My dear citizens,
I am very grateful to God and to all Nigerians for their prayers. I am pleased to be back on home soil among my brothers and sisters.
In the course of my stay in the United Kingdom, I have been kept in daily touch with events at home. Nigerians are robust and lively in discussing their affairs, but I was distressed to notice that some of the comments, especially in the social media have crossed our national red lines by daring to question our collective existence as a nation. This is a step too far.
The National Assembly and the National Council of State are the legitimate and appropriate bodies for national discourse.
In 2003 after I joined partisan politics, the late Chief Emeka Ojukwu came and stayed as my guest in my hometown Daura. Over two days we discussed in great depth till late into the night and analyzed the problems of Nigeria. We both came to the conclusion that the country must remain one and united.
Nigeria’s unity is settled and not negotiable. We shall not allow irresponsible elements to start trouble and when things get bad they run away and saddle others with the responsibility of bringing back order, if necessary with their blood.
Every Nigerian has the right to live and pursue his business anywhere in Nigeria without let or hindrance.
I believe the very vast majority of Nigerians share this view.
This is not to deny that there are legitimate concerns. Every group has a grievance. But the beauty and attraction of a federation is that it allows different groups to air their grievances and work out a mode of co-existence
The national consensus is that, it is better to live together than to live apart.
Furthermore, I am charging the Security Agencies not to let the successes achieved in the last 18 months be a sign to relax.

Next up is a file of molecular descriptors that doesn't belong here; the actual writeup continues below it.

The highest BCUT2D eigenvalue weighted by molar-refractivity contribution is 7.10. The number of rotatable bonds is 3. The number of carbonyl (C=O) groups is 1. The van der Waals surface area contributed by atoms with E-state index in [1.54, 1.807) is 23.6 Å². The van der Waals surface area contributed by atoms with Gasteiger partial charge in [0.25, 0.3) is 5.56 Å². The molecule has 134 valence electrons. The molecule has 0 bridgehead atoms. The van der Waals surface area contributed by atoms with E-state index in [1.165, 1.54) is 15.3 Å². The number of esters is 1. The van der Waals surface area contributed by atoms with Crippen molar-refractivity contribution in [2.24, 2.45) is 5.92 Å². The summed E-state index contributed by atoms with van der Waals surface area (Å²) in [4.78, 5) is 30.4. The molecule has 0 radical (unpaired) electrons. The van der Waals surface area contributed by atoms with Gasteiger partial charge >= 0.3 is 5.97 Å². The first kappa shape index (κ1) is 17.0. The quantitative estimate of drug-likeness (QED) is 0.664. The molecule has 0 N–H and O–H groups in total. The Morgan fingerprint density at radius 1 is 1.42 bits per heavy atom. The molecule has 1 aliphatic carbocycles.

Terrorists and criminals must be fought and destroyed relentlessly so that the majority of us can live in peace and safety.
Therefore we are going to reinforce and reinvigorate the fight not only against; elements of Boko Haram which are attempting a new series of attacks on soft targets, kidnappings, farmers versus herdsmen clashes, in addition to ethnic violence fuelled by political mischief makers. We shall tackle them all.
Finally, dear Nigerians, our collective interest now is to eschew petty differences and come together to face common challenges of; economic security, political evolution and integration, as well as lasting peace among all Nigerians.
I remain resolutely committed to ensuring that these goals are achieved and maintained. I am so glad to be home.
Thank you and may God bless our dear Nation.
COVID-19 Update in Nigeria
On the 25th of September 2020, 213 new confirmed cases and 2 deaths were recorded in Nigeria
The spread of novel Corona Virus Disease (COVID-19) in Nigeria continues to record increases as the latest statistics provided by the Nigeria Centre for Disease Control reveal Nigeria now has 58,062 confirmed cases.
On the 25th of September 2020, 213 new confirmed cases and 2 deaths were recorded in Nigeria, having carried out a total daily test of 10,526 samples across the country.
To date, 58,062 cases have been confirmed, 49,606 cases have been discharged and 1,103 deaths have been recorded in 36 states and the Federal Capital Territory. A total of 494,577 tests have been carried out as of September 25th, 2020 compared to 484,051 tests a day earlier.
COVID-19 Case Updates- 25th September 2020,
- Total Number of Cases – 58,062
- Total Number Discharged – 49,606
- Total Deaths – 1,103
- Total Tests Carried out – 494,577
According to the NCDC, the 213 new cases are reported from 17 states- Lagos (51), Plateau (51), FCT (29), Rivers (18), Ondo (12), Oyo (9), Osun (8), Gombe (7), Ogun (7), Kaduna (5), Enugu (4), Edo (3), Jigawa (3), Kano (3), Benue (1), Delta (1), Sokoto (1).
Meanwhile, the latest numbers bring Lagos state total confirmed cases to 19,174, followed by Abuja (5,644), Plateau (3,373), Oyo (3,248), Edo (2,620), Kaduna (2,389), Rivers (2,305), Delta (1,801), Ogun (1,796), Kano (1,737), Ondo (1,620), Enugu (1,289), Ebonyi (1,038), Kwara (1,028), Abia (881), Gombe (864). Katsina (848), Osun (826), Borno (741), and Bauchi (692).
Imo State has recorded 566 cases, Benue (481), Nasarawa (449), Bayelsa (397), Jigawa (325), Ekiti (317), Akwa Ibom (288), Niger (259), Adamawa (237), Anambra (234), Sokoto (162), Taraba (95), Kebbi (93), Cross River (87), Zamfara (78), Yobe (75), while Kogi state has recorded 5 cases only.
Lock Down and Curfew